An established affiliate will also need more than just money to get them onboard though - if they've been working with their existing merchant for years they'll know that the program's gonna be there long term, trust the payments, tracking etc.

Good affiliates usually have well established, high paying relationships where they don't share their revenues with a network or media agency. To convince them to break these is an uphill struggle, but with charm and a really coinvincing story it can be done.

Usually they will be happy to send you a small amount of test traffic/leads to see if it's gonna work for both of you - I do this with most of my new merchants and many have gone on to become my best customers. And, if it doesn't work out, neither of you has wasted huge amounts of cash or effort,so it's a win-win.

5:59 am on Oct 29, 2006 (gmt 0)

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You could look at some past threads on this subject, I've made some suggestions in a few. I'm too tired to say anything in detail now, but think about (a) concentrating on reaching potential "super-affiliates", and (b) treating your partners as professionals and not expecting them to work for less than minimum wage. These days you have to have a serious selling proposition, because it's such a no-brainer to simply slap AdSense on each page.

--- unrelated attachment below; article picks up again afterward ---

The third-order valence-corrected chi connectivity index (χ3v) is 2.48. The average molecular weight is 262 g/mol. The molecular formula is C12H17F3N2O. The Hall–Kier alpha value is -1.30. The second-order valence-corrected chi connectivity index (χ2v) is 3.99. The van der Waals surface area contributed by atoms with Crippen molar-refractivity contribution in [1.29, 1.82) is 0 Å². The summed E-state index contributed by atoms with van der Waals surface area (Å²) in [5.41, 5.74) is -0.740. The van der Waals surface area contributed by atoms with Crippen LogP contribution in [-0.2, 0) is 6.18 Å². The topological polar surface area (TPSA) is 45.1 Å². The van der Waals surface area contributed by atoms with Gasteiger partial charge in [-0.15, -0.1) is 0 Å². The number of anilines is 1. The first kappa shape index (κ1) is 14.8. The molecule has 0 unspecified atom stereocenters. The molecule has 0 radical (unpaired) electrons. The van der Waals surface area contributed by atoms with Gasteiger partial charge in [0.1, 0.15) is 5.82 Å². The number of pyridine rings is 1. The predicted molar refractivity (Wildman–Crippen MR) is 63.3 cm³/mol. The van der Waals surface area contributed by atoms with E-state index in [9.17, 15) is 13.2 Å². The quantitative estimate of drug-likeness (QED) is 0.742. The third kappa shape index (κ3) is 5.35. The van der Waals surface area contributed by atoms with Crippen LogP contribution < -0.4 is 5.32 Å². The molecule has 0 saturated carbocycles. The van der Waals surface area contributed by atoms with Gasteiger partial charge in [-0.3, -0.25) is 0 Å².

I can think of one prestigious affiliate program I tried giving major coverage to. I contacted them after sending them almost 10,000 visitors without a single sale, and they wouldn't suggest an explanation or agree to pay a minimum CPC or even apologize for the waste of my valuable time. So I dropped them, and they lost one of the top sites in their field. I could have sent them literally millions of visitors by now, but they had this sense of entitlement that I should be sending them unlimited traffic for free.

6:27 am on Oct 29, 2006 (gmt 0)

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Anybody whose site provides quality, targeted exposure for a company deserves money, not excuses.

The fact that the individual who started this thread three weeks ago chose to ignore the questions that were asked of them and instead contribute nothing reinforces my belief that most affiliate programs are best avoided.